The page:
Scientists characterize new breast tumor subtypes with poor clinical outcomes

06/03/04

Open doors to more targeted treatment

University of North Carolina molecular biologist Charles Perou has identified the pattern of genes that characterize a biologically distinct subtype of estrogen receptor negative breast tumor. Because this tumor subtype is an aggressive tumor, and because it lacks the only two defined targets for chemotherapy (estrogen receptor and HER2 protein), the roughly 15 percent of women with this type of breast cancer have a poorer prognosis than women with other forms of the disease.

On June 14, at the annual meeting of the American Society for Biochemistry and Molecular Biology (ASBMB)/8th International Union of Biochemistry and Molecular Biology Conference (IUBMB) in Boston, Dr. Perou said clinicians have recognized for some time that there were two types of estrogen receptor negative tumors, those with receptors for the HER2 protein and those without it. "But, it was like looking at a building from the outside," he said. "Identifying the patterns of literally hundreds of genes and the proteins they represent lets us walk inside the building and see what's there - and exactly where we could intervene with a treatment."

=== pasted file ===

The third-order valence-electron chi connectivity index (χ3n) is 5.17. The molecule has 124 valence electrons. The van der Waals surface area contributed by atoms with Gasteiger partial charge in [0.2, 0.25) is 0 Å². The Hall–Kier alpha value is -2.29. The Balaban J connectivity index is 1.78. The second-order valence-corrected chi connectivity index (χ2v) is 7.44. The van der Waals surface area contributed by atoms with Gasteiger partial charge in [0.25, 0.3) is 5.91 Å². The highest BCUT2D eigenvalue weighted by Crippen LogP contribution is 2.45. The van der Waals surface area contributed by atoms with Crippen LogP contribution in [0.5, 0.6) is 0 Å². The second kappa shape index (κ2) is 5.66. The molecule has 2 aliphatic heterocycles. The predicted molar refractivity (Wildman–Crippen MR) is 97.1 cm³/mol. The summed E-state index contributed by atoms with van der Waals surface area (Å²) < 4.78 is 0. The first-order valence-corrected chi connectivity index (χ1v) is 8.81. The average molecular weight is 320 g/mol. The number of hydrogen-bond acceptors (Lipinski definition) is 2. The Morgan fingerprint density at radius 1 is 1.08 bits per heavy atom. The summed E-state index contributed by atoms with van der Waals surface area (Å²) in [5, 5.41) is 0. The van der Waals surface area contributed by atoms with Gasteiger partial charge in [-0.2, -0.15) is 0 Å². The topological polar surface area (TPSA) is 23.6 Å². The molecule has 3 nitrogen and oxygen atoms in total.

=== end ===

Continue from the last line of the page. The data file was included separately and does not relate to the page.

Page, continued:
Dr. Perou's lab is known for its use of genomic approaches to classify human tumors and to understand pathways altered within each tumor subtype. He then works to implement these findings into standard clinical practice. In earlier work reported in 2000, Dr. Perou and colleagues also discovered a previously unsuspected biologically distinct subtype of estrogen positive breast tumor with a very poor outcome, work that does much to explain why a small percentage of estrogen positive tumors do not have a good outcome.

Dr. Perou says the ability to classify tumors into subtypes is made possible by microarray analysis, a technique that allows scientists to examine vast numbers of genes simultaneously. "The power of genomics is that we no longer are limited to looking at the impact of a single gene," says Dr. Perou. "The biomarker for these subtypes is actually a pattern in which hundreds of genes are interacting. Without these biomarkers, the differences between these tumors would not be recognized and therapies could not be matched appropriately."

Source: Eurekalert & others

Last reviewed: By John M. Grohol, Psy.D. on 21 Feb 2009
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